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Taking stock of smallest, biggest performance-based bonuses from 2016 season Chad Henne Dak Prescott Matt Ryan


No one does delayed Christmas bonuses quite like the NFL.

A star rookie quarterback, a Super-Bowl-winning center and a recent retiree are among NFL players earning big money in performance-based pay this week.

Here’s how it works: Each team has $3.995 million of performance pay that it distributes to players whose playing time is disproportionate to their salaries. As it should be — the lowest paid who do the most work get more coin.

Depending on snap counts, a player can buy a house or an Applebee’s dinner (hi, Chad Henne) with that money.

Things are looking up. For 2015, eight NFL players eclipsed $300,000 in performance-based pay. In 2016, 17 players hit the mark, including four who made back-to-back appearances on the list. And this isn’t counting an additional veterans-only pool that pays more than $90,000 in some cases.

Here’s the breakdown, which is sure to make everyone feel better about tax season.

Top dollar

Bonus: $371,783.11

The undrafted free agent stepped into a larger role when Desmond Trufant got hurt, helped the Falcons make a Super Bowl run, and then helped himself. And now teammates are hitting him up for dollars.

Bonus: $353,544.57

This is just a tease of the money Prescott can earn in endorsements and future salary as the Cowboys’ shiniest star.

Bonus: $346,198.12

Brown started nine games as a rookie, resulting in a serious increase from his $450,000 salary as a sixth-round pick.

Bonus: $342,712.65

A member of the back-to-back $300K club, Allen has earned nearly $750,000 in additional pay over the past two seasons, including $87,000 from this year’s veteran pool.

Bonus: $341,353.27

See, coach Bill Belichick is a cheerful giver after all. Andrews’ bottom line hits $424,000 thanks to both pools — and a great NFL success story.

Bonus: $324,112.11

The Eagles don’t always spend wisely this time of year (see: Daniel, Chase) but this seems worth the investment. Another productive rookie with a spring-cleaning check.

Bonus: $323,714.54

Slogging through last season’s brutal 49ers offense deserves hazard pay. This will do.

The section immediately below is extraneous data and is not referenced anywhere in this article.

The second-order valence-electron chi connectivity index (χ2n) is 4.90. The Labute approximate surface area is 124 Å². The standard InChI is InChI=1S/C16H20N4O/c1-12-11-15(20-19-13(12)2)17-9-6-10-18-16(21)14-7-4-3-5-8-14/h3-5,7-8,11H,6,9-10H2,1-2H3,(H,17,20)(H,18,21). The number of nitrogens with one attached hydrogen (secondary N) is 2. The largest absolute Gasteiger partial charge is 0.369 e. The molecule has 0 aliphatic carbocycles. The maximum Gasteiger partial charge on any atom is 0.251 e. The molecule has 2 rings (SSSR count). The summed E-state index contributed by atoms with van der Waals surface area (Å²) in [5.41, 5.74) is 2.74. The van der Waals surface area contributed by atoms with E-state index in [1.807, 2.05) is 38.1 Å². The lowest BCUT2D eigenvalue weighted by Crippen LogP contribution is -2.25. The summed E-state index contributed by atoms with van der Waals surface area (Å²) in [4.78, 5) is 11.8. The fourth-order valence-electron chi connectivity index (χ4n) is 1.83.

Bonus: $317,986.94

Orr retired at age 24 because of a neck and spinal condition, and though his playmaking will be missed, he’ll eclipse $400,000 in new money on his way out. Orr woke up to news of a “nice little check” Wednesday.

Bonus: $317,676.41

After leading the Steelers with 1,151 snaps played, Big Al should go buy some big stuff.

Bonus: $316,310.42

Thirteen starts, 46 tackles, five pass deflections and enough for a healthy down payment on a lovely three-bedroom New Jersey condo.

Short change

Bonus: $35.28

This is the equivalent to the NFL’s participation trophy. At least Blake Bortles‘ backup just signed a one-year, $3.5 million extension.

Bonus: $64.11

Just enough for Romo to download more Bob Dylan songs for his Instagram free-agency updates.

Bonus: $187.53

South Beach is expensive. This one-game payout is barely enough for a night out.

Bonus: $228.12

Clearly, Daniel gave his all on those six snaps played in 2016.

Bonus: $656.19

What did McCarron do to deserve a 14,200 percent bonus decrease from last year’s $93,564.88? Um, well, this is the cost of Andy Dalton staying healthy.

What’s the point?

Bonus: $7,230.77

This brings Ryan’s adjusted compensation to $23,756,240. That last bit is just what the Falcons needed to avoid a potential holdout.

Bonus: $61,611.11

Does OBJ really need more bonus pay than 40 of his teammates? Like, really? Spread this wealth to the vet-minimum guys.

Bonus: $8,380.88

Go ahead and double-tax this amount based on last season’s play.

MVP payback

Bonus: $102,011.18

The close second for Super Bowl MVP doesn’t need Tom Brady‘s truck. He can buy multiple with this haul.

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